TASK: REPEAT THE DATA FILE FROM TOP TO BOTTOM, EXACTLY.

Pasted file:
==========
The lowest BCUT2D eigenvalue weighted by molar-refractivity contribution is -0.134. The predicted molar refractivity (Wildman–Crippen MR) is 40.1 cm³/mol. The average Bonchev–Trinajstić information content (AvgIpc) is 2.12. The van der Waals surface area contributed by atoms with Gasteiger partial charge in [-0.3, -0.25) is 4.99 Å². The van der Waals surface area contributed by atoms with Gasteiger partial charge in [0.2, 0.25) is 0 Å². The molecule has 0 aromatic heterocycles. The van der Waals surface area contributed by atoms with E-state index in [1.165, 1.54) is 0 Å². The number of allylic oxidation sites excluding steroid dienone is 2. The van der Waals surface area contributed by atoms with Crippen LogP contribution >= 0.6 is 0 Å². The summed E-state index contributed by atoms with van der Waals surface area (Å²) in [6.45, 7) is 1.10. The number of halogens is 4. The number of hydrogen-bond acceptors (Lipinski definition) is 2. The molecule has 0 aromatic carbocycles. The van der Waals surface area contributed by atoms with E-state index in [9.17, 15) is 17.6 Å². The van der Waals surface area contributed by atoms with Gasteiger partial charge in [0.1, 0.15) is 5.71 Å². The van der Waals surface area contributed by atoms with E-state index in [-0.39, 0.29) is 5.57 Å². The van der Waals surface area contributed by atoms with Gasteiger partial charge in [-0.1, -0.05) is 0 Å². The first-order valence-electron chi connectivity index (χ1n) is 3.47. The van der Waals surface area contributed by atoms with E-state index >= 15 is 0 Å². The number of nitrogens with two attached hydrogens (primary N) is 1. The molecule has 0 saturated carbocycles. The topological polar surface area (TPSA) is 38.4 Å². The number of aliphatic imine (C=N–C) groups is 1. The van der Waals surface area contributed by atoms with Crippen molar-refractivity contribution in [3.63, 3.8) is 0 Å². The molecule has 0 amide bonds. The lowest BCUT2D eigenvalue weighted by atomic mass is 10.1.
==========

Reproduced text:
The lowest BCUT2D eigenvalue weighted by molar-refractivity contribution is -0.134. The predicted molar refractivity (Wildman–Crippen MR) is 40.1 cm³/mol. The average Bonchev–Trinajstić information content (AvgIpc) is 2.12. The van der Waals surface area contributed by atoms with Gasteiger partial charge in [-0.3, -0.25) is 4.99 Å². The van der Waals surface area contributed by atoms with Gasteiger partial charge in [0.2, 0.25) is 0 Å². The molecule has 0 aromatic heterocycles. The van der Waals surface area contributed by atoms with E-state index in [1.165, 1.54) is 0 Å². The number of allylic oxidation sites excluding steroid dienone is 2. The van der Waals surface area contributed by atoms with Crippen LogP contribution >= 0.6 is 0 Å². The summed E-state index contributed by atoms with van der Waals surface area (Å²) in [6.45, 7) is 1.10. The number of halogens is 4. The number of hydrogen-bond acceptors (Lipinski definition) is 2. The molecule has 0 aromatic carbocycles. The van der Waals surface area contributed by atoms with E-state index in [9.17, 15) is 17.6 Å². The van der Waals surface area contributed by atoms with Gasteiger partial charge in [0.1, 0.15) is 5.71 Å². The van der Waals surface area contributed by atoms with E-state index in [-0.39, 0.29) is 5.57 Å². The van der Waals surface area contributed by atoms with Gasteiger partial charge in [-0.1, -0.05) is 0 Å². The first-order valence-electron chi connectivity index (χ1n) is 3.47. The van der Waals surface area contributed by atoms with E-state index >= 15 is 0 Å². The number of nitrogens with two attached hydrogens (primary N) is 1. The molecule has 0 saturated carbocycles. The topological polar surface area (TPSA) is 38.4 Å². The number of aliphatic imine (C=N–C) groups is 1. The van der Waals surface area contributed by atoms with Crippen molar-refractivity contribution in [3.63, 3.8) is 0 Å². The molecule has 0 amide bonds. The lowest BCUT2D eigenvalue weighted by atomic mass is 10.1.